• EXP adjustments

    • Not only will it now be easier to train cleric units due to an increase in experience points from healing, there are also going to be more experience points rewarded for defeating enemy units stronger than your own and less detractions for battling enemy units that are weaker than your units. Small changes relatively speaking, but all welcomed changes nonetheless. Training isn’t a huge burden in this game admittedly, but making it easier to get units to level 40 can’t be bad by any stretch of the imagination.
  • Sorting options

    • When searching for units to build teams, use in tributes, accomplish certain specific challenges and more, we were only able to use one method of categorization at a time prior to the 1.5 update. While this worked just fine in its own right, as categories like “movement type” or “rarity” are useful and generally all I’ve ever had to use, now it’ll be that much easier to pick out specific units in the barracks by categorizing using up to three sorting methods at a time.
  • Summoning screen user interface

    • Again, another small change, but each of these smaller user interface and aesthetic changes do contribute to making a smoother game experience. In this case, now the time remaining for each Summoning Focus will be displayed at the main screen for each of the focuses. While this information was available one click away from where it is now in the detailed information screen, having it on the main page is just a bit more convenient. They also added an extra “more information” link that brings you to the page detailing the focus that was previously only available from the update bulletin board. So that’s cool.
  • Purchase interruption protection

    • I’ve never had this problem myself, but apparently communication errors have been issues for people who tried to purchase orbs for a summoning session. Now there’s an option to complete a previous purchase so that the issue doesn’t require a complete restart of the application.
  • Larger Barracks

    • As someone who has become frugal with his orb purchases in the hopes that one day a focus I really want to see arrives, I’ve yet to have to expand my barracks past the initial 200 base units allotted. However, for people who really like hoarding units I suppose, the overall maximum unit space in the barracks have been expanded from 500 to 1,000. Small details once again, but I imagine some collector out there appreciates the extra space.
  • Additional Improvements and Changes

    • Here’s where we get into the nit-picky stuff that even the update page I’m working off of delegates to small sentences, so I don’t think I have too much to say about much of it myself. I’ll drop this here and probably leave it at that:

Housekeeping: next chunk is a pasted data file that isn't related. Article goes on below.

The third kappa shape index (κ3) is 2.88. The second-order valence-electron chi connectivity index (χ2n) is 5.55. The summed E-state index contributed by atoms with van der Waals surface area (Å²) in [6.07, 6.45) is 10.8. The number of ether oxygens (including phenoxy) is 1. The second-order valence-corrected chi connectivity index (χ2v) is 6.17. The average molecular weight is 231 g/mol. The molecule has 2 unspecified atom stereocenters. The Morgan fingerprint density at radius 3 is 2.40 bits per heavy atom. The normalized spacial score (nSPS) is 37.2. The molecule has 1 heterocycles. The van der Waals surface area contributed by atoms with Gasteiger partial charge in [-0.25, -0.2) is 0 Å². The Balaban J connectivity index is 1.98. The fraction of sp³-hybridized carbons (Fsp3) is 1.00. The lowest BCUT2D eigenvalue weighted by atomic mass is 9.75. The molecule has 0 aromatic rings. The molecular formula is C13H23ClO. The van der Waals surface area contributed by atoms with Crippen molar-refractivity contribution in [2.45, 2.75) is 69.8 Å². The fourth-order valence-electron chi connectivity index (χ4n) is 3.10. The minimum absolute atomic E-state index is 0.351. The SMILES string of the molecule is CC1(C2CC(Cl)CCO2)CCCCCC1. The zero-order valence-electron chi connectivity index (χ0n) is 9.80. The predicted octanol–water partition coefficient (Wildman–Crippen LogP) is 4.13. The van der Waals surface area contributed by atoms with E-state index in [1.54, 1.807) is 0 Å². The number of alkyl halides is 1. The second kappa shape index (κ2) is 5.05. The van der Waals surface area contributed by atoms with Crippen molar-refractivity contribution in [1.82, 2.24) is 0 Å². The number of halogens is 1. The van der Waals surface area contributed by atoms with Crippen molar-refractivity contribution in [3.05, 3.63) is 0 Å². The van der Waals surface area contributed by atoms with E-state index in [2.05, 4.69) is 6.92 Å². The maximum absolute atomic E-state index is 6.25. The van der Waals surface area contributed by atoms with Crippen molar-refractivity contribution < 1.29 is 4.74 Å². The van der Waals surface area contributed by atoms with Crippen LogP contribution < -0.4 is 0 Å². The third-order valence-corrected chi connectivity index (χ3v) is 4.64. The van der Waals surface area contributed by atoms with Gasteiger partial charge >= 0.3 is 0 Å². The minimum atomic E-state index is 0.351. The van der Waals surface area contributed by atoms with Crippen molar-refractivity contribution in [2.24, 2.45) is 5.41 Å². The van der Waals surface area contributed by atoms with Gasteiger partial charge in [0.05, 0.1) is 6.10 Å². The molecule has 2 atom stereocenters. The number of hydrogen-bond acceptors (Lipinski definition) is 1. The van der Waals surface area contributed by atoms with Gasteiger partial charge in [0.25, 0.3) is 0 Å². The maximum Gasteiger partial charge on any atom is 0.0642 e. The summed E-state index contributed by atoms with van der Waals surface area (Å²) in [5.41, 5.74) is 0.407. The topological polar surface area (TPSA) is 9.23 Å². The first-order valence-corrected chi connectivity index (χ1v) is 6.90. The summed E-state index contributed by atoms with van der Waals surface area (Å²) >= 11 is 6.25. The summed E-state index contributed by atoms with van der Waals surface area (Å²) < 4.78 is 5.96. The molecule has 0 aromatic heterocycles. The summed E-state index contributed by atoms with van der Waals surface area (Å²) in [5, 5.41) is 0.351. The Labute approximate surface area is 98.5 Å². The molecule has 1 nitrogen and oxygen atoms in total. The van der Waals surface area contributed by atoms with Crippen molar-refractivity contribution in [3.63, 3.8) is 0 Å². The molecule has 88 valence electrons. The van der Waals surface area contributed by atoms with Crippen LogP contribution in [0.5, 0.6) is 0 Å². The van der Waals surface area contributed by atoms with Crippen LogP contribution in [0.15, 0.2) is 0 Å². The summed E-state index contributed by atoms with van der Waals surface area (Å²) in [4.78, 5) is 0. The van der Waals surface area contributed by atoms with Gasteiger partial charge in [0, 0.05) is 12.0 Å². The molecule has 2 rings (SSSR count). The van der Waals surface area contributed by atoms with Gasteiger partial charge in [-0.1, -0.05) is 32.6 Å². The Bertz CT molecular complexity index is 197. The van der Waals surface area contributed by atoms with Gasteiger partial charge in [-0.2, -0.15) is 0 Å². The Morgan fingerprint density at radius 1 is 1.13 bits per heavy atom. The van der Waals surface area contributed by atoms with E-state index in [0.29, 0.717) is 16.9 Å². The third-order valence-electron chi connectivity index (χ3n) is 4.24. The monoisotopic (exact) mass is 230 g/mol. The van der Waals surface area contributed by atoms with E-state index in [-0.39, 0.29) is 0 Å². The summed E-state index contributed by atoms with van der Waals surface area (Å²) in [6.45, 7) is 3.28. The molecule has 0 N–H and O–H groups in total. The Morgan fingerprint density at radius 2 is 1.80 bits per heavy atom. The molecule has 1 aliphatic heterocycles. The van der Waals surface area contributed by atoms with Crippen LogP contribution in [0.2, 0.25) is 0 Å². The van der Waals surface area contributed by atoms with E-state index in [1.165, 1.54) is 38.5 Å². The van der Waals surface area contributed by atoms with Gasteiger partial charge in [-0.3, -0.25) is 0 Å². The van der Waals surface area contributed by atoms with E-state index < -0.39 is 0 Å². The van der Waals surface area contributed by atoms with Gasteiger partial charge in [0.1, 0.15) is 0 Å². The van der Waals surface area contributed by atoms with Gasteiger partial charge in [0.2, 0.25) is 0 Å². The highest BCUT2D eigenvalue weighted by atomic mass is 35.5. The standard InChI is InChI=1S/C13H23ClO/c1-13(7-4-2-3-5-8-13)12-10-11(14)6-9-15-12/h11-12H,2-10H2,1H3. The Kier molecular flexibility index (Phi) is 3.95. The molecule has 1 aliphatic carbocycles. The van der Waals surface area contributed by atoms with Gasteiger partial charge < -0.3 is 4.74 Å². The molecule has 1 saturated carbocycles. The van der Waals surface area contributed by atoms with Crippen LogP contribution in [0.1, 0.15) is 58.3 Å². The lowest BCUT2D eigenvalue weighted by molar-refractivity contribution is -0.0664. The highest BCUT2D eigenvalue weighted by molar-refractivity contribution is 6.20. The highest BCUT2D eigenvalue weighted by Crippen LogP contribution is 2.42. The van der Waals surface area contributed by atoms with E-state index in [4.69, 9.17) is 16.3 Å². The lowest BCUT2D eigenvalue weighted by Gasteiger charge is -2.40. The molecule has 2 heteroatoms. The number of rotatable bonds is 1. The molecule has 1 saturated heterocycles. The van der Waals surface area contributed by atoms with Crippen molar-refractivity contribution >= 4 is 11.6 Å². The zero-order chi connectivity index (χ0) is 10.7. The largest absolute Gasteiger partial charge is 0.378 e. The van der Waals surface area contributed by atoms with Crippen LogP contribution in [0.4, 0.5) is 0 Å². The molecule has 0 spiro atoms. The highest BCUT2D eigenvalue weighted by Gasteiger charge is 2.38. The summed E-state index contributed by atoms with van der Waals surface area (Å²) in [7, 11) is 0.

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I will say, the added danger area setting, special conditions tracker and sacred seal information displays are all useful changes I can personally get behind, at least.

Some frankly much needed changes to the structure of the Tempest Trials events have also been implemented with this update… But I feel like that will be a better topic to broach when I write up my post about the new Tempest Trials after it drops on Friday.

So if you enjoy me talking about this game, look forward to that.

If you don’t enjoy me talking about this game… Well I’m sorry. I personally happen to enjoy writing about this game, so I really appreciate you putting up with it one way or the other.

Now then, onto my standard end card questionnaire. What do you think of the new Fire Emblem Heroes update? Do you feel it’s substantial and improves the game widely? Or would you have rather they done more, either on top of what they did or instead of what they did.

Let me know in the comments below! I’ll probably be off getting more feathers and such from these Chain Challenges.

March 14, 2017 Article Published

Happy pi day everybody!  As somebody who had one of the punniest math teachers ever for Precalculus/Trigonometry in high school (thank you for the silly turtle drawing that will never let me forget what a sinusoidal line is, Mr. Baumgartner), I feel like this is the kind of fake holiday I can get behind.

However, that’s not why we’ve gathered here today.  No, we’ve gathered here because I’m ready to self-promote myself once again, this time for an article covering an event I attended yesterday.

To be completely honest, if there’s any article I’ve written that deserves a little bit of praise, it would be this one.  I don’t usually like to toot my own horn or anything, but covering this as a whole was one of the hardest journalism experiences I’ve had in the six years I’ve worked as a student journalist.  Not only was the subject matter fairly heavy, being a lecture about human trafficking, but also…

The entire lecture was given in Spanish.

Yeah, as someone who lives in Southern California you’d think I would be at least semi-knowledgable in the romance language nearest and dearest to us… But no, I’m the kid that decided to take three years of Chinese in high school instead.

I don’t regret that decision by any means, even if I still wouldn’t call myself fluent in the language, but it did make things substantially more difficult for me in this particular instance.

Now, just how did I get myself into a situation where I was covering an event in a language I don’t know?  It’s a long story, but to put it simply a poster for the event landed in my lap at just the right moment when we needed extra content for a floundering page, and none of the promotional materials suggested it was going to be given in an entirely Spanish-speaking course.

Luckily I have some amazing friends in the newsroom that were able to help me out.  In particular, our copy editor Aaron was able to swoop in and not only understand what was going on, but also help me break through a sudden bout of paralysis I had when doing interviews for the story after the lecture ended.